The Times-Independent
MOAB WEATHER

County commission opens 2022 session

Woytek elected chair, Hadler vice chair in first regular meeting of the year

As part of opening business for the 2022 Grand County Commission, Commissioner Gabriel Woytek was unanimously elected chair of the commission, and Commissioner Jacques Hadler was unanimously elected vice chair.

Grand County Commission Chair Gabe Woytek

Appointed to the commission in 2019 to fill the vacancy left by Terry Morse, Woytek was re-elected in 2020 and has served as commission vice chair for the past year. Woytek also previously served as farm director for the Youth Garden Project.

Commissioner Trisha Hedin praised both Woytek and outgoing Commission Chair Mary McGann.

“I want to thank [McGann] for all you’ve done this past year,” Hedin said. “I’m psyched that Gabe is moving into this position … I am privileged to have worked with both of you.”

Hadler, first elected to the commission in 2020, also serves as manager of Moab Cyclery.

Jacques Hadler

In other commission news:

New EMS digs

Grand County Emergency Medical Services has moved into its new building on 100 North, reported Commissioner Evan Clapper.

The $4.8 million, 12,500-

square-foot facility greatly expands amenities for the county’s emergency responders, with enlarged sleeping quarters, a kitchen, a training room, administrative offices and a deck.

“It’s a nice place to look down over town,” Clapper said.

Due to continued delays on its bay doors, the facility does not yet house the service’s ambulances.

Code Enforcement

The county responded to 48 total code violation complaints in 2021, according to Code Enforcement Officer Josh Green.

Of these 48, a plurality — 29% — regarded an illegal RV or illegal camping on property. About 40% of total cases were found to have no violation, and about one-third achieved compliance. In the case of illegal camping, this often occurred by relocating the campers to more permanent abodes.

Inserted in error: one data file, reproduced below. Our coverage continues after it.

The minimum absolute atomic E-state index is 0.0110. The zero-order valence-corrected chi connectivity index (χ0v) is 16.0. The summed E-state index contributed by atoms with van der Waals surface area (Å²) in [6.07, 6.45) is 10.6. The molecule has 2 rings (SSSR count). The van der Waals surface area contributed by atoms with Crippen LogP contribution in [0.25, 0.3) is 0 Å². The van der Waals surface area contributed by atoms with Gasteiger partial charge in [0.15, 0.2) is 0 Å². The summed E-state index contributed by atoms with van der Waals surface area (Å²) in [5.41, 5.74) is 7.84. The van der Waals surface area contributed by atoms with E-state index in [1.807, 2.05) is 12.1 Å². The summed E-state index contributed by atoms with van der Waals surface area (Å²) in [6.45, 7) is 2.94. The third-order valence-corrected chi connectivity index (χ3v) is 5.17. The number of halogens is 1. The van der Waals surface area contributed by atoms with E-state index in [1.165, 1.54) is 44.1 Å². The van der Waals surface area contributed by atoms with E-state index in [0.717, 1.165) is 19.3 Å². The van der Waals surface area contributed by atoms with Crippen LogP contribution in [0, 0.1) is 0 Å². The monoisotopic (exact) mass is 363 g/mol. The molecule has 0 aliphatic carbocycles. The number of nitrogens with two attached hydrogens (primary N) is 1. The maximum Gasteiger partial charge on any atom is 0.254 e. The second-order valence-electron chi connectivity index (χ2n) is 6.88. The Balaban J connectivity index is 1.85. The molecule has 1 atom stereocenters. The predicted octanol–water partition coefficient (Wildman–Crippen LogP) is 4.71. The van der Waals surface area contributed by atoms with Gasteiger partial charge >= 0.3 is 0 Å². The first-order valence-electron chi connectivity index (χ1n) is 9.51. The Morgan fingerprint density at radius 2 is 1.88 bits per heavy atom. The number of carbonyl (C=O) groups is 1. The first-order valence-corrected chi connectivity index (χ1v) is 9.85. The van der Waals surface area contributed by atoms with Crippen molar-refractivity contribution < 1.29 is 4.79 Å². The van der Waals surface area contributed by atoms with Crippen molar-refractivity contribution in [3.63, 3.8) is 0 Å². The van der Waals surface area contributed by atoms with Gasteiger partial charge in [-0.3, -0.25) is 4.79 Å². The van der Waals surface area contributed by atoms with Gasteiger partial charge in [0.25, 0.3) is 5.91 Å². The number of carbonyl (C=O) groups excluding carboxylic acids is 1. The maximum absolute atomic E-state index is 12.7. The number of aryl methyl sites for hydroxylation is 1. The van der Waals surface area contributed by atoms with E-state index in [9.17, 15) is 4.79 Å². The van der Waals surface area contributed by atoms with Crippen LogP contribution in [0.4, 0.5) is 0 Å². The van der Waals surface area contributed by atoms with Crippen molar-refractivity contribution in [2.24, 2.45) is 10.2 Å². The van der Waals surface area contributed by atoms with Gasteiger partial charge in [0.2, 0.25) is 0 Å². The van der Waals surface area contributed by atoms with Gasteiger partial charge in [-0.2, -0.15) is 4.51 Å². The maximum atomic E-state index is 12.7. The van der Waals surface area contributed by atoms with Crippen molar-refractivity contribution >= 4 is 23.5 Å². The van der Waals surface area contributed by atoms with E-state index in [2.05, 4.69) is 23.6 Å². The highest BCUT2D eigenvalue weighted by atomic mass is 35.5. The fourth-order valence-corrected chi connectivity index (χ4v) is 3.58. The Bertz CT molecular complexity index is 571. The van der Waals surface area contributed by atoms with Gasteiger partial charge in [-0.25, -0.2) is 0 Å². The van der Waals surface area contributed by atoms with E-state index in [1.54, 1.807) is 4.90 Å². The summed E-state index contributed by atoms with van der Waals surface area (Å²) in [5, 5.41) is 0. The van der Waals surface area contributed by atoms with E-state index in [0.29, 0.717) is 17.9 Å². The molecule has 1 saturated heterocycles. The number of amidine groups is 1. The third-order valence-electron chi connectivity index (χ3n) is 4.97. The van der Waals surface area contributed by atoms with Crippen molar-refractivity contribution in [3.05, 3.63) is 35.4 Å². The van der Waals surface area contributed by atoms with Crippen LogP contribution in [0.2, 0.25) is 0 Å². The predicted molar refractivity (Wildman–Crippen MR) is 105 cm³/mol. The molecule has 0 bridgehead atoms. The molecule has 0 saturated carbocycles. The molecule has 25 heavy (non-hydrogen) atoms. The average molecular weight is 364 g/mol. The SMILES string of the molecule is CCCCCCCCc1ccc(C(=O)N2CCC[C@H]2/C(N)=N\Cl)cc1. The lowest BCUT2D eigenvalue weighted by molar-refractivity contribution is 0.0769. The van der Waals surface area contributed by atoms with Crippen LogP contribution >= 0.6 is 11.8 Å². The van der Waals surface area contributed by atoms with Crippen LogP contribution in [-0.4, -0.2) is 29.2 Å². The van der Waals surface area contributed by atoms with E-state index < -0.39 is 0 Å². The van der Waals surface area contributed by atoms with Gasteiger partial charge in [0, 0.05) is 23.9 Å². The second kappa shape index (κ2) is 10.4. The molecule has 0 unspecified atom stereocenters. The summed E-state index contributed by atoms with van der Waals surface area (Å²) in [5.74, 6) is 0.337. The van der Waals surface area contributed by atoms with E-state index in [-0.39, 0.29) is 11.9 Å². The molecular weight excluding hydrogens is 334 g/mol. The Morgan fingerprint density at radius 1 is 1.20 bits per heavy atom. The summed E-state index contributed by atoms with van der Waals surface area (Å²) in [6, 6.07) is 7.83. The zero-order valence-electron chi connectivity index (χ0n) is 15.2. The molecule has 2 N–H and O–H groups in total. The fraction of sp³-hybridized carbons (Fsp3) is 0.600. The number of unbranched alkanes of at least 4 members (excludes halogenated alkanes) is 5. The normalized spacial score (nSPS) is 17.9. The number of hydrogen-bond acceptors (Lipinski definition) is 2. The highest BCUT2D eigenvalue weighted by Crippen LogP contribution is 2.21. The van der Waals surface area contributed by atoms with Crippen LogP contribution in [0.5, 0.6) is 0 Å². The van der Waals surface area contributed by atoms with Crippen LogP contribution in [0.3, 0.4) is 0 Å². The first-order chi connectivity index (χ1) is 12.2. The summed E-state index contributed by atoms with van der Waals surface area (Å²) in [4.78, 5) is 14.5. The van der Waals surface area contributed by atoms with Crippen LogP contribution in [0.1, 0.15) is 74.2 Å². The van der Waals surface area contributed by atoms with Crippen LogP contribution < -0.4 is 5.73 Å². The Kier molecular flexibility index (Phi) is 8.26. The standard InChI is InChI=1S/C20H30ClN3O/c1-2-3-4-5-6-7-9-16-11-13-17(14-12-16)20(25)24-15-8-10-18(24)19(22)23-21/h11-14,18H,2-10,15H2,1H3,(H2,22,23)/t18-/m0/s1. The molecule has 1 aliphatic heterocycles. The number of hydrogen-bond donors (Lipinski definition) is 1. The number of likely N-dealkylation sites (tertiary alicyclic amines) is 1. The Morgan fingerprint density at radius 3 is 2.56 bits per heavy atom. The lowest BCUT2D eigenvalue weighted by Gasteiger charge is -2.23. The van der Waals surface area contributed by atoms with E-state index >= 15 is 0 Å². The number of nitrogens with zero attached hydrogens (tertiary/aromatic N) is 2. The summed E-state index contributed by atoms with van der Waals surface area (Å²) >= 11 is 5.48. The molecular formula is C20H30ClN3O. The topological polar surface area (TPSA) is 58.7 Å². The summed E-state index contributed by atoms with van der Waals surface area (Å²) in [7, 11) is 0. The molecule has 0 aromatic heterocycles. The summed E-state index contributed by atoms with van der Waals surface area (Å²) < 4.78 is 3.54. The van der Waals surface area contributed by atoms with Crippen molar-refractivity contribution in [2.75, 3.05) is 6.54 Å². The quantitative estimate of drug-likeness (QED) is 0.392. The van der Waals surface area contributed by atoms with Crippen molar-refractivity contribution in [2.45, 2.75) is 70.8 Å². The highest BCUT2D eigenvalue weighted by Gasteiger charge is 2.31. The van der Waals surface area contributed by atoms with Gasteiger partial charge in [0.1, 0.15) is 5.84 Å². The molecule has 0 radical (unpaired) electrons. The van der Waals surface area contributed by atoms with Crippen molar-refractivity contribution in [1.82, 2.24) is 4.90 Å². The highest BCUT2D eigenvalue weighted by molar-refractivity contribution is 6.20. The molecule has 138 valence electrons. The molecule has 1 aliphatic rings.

Green said that 100% of illegal camping complaints regarded permanent residents or seasonal workers, rather than, say, visitors staying in overnight rentals.

“I’m very impressed with what you’ve done in a short amount of time,” McGann said. “It’s exciting to see this code enforcement taking place in a compassionate way.”

Grand County Attorney Christina Sloan reported that Green had also shut down an illegal overnight glamping operation that lacked a business license, permits and appropriate zoning. Green, she said, “got it quickly shut down” and obtained for the county the operation’s unpaid taxes.

“I consider it one of our biggest success cases to date,” Sloan said.

Victim Advocate Unit

The number of county victims served by the Victim Advocate Unit increased by 22% over one year, from the 162 victims in the 2019-2020 year to 198 victims in the 2020-2021 year, according to Victim Advocate Karen DeKruger.

In her most recently reported quarter, from July through September, DeKruger served 67 clients, representing another 35% increase over the 2020-21 average.

Commissioner Kevin Walker said it was “alarming” to see victim numbers rise so quickly, with Sloan noting that crime rates have soared countrywide during the COVID-19 pandemic.

Sloan also said tracking county crime rates would soon become far easier, as her office recently received funding from the commission for case management software.

Though technically an employee of the Moab Police Department, DeKruger jointly serves both Moab City and the county, working with Sloan, the Grand County Sheriff’s Office, and the Children’s Justice Center.

DeKruger provides an initial point of contact with victims while helping them navigate the criminal justice system. She often joins the initial response to emergency situations, providing victims with transportation and filling immediate needs like food, lodging and clothing.

Volunteer citizen appointments

The commission approved volunteer citizen appointments to various district and county boards and commissions. These appointments included:

Courtney Kizer and Judy Powers to the Housing Authority of Southeast Utah

Allana Simmons-Cameron and Rachel Stenta to the Library Board

Makeda Barkley, Emily Campbell and Anthony Mancuso to the Planning Commission

Diane Ackerman as the Castle Valley representative to the Solid Waste Management Special Service District Board

Shanell Marinuzzi to the Travel Council Advisory Board

Lydia Zowada and Tim Higgs to the Noxious Weed Control Board

Of these appointments, only Stenta, Zowada and Higgs constitute new appointees.